What is it?
The Fiero is a mid-engined sports car Pontiac introduced in 1983. It was a highly successful model in terms of sales, despite its image of unreliable car.
When and where was it made?
A total of 370,168 units were manufactured in a production run of five years. Pontiac’s plant in Michigan was responsible for the assembly process.
The Fiero utilizes a rear mid-engine, rear-wheel-drive layout with two petrol engines available – a base four-cylinder 2.5-liter motor and a 2.8-liter six-cylinder unit. Three different transmission were available – a three-speed automatic, and four- and five-speed manuals.
The suspension of the 1984-1987 Fiero was based on the chassis of the Chevrolet Chevette and used a double wishbone design. With the 1988 model year came a completely new suspension featuring ventilated disc brakes at all four corners. The body of the car, developed by Pontiac and Entech, was the so-called “space frame” concept, a welded steel unibody with bolt-on plastic panels.
Was it that bad?
On paper, it was a killer car – small, relatively light, and entertaining. At first, it was very well accepted by customers, who praised it for its handling and affordable price. It was sexy and economical, and – most importantly – made in America. But after a strong first impression, it took only about two years for the car enthusiasts to literally begin hating it. In a decade full of lovely sports cars from many manufacturers, the Fiero felt like an imprecise mixture of parts that were available at General Motors’ development center in the late 1970s and early 1980s.
That’s not all, of course. The Fiero was very expensive for maintaining – especially its complicated independent suspension due to the use of multiple suspension pivot and attachment points. The cooling system was also very capricious – it was vulnerable to air bubbles thanks to its long pipes connecting the front-mounted radiator and the engine.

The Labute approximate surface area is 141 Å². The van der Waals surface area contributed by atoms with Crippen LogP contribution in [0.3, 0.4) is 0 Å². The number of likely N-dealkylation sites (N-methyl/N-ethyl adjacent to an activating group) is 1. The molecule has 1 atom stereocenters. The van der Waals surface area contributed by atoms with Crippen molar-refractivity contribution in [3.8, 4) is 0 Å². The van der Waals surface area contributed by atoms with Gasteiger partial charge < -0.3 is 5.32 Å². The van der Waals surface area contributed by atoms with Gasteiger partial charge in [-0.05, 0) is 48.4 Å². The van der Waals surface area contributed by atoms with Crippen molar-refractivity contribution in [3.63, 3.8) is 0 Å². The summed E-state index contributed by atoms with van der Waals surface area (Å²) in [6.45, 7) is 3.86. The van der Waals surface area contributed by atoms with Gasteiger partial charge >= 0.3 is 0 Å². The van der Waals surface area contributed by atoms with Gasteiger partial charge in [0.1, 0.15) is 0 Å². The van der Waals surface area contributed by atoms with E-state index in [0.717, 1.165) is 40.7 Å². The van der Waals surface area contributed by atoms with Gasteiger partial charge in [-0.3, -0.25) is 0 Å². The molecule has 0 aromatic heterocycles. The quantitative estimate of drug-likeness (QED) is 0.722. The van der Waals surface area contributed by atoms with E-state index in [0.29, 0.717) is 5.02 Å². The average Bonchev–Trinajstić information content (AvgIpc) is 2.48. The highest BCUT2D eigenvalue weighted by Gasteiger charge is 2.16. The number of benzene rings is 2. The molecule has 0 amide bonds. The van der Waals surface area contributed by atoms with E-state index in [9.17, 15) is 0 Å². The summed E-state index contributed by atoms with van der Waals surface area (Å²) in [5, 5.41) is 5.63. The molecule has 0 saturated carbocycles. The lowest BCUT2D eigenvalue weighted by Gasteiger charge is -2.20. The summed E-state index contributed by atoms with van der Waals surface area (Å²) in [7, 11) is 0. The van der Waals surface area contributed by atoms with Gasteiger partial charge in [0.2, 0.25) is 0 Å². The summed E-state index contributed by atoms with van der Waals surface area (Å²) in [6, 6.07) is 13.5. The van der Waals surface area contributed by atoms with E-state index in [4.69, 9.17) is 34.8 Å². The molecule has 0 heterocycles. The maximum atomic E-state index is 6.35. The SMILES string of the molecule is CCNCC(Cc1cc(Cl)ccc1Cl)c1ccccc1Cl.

Speaking of which, initially Pontiac wanted to equip the base model with a high-revving 1.8-liter engine, but in the end the cheap 2.5-liter Iron Duke unit was selected just because… it was already available and required no further investment from General Motors – after all, the Fiero was supposed to be an affordable sports car. And this engine was awful – heavy, noisy, slow-revving, and underpowered. The bigger V6 variant was quite a performer, but it started at $13,489 for the 1987 model year – about $5,000 more than the base model.
Next problem – the car’s innovative body structure with space frame and plastic panels was expected to keep the weight under 2,000 pounds (907 kilograms), but the complete structure ended up just as heavy, or even heavier than, a similarly sized car with steel monocoque. Thanks to its weight of more than 2,500 lbs (1,135 kg), the Fiero was slow, really slow. Real road tests performed by Car and Driver in December 1983 showed an uninspiring 0-60 miles per hour (0-97 kilometers per hour) acceleration in 11.3 seconds and a top speed of only 105 mph (169 kph) for the base model.
And then Fiero’s nightmare came to life – the Honda CRX with its super light body, compact sizes and engines, and simple structure. Despite being less powerful than the entry-level Pontiac, the CRX was faster from a standstill, had the same top speed, and was more pleasant to drive. With a drag coefficient of 0.33 versus 0.377 for the Fiero, the Japanese car was also more fuel efficient.
Early Fiero models were also famous for their flammability – according to the NHTSA, a total of 135 cars were reported to have had engine fires with 122 of these occurring during driving. Shockingly, Pontiac engineers were allegedly familiar with the problem shortly after production started in 1983 – and GM eventually admitted in 1988 that test have shown that running 1984 cars with low engine oil level can “cause connecting rod failure which may lead to an engine compartment fire.” Ten minor injuries were reported in connection to this issue.
We don’t all agree
I have a family history with the Fiero to such and extent that a year-one car – 1984 2M4 in red, with six figures on the odo and no broken headlights – sits in my driveway. So I’m hardly impartial. And as a car guy, of course, I recognize this machine as slow, overly complex where it doesn’t need to be, hideously under-engineered in other respects.
What I love about it is more emotional than practical. This was a moon-shot car for GM when it was conceived of in the late ‘70s. For one of the world’s most massive corporations – bleeding market share and utterly unequipped for the gas crisis – to have the hutzpah to build a mid-engined and economy-focused sports car, was nuts. And even though the final iteration was a far better driving machine than my ’84, I like to think of the original as a final bridge between the daring days of American cars past, and what became the banker-driven, bleak reality of the 1980s.
– Seyth Miersma, Motor1 Executive Editor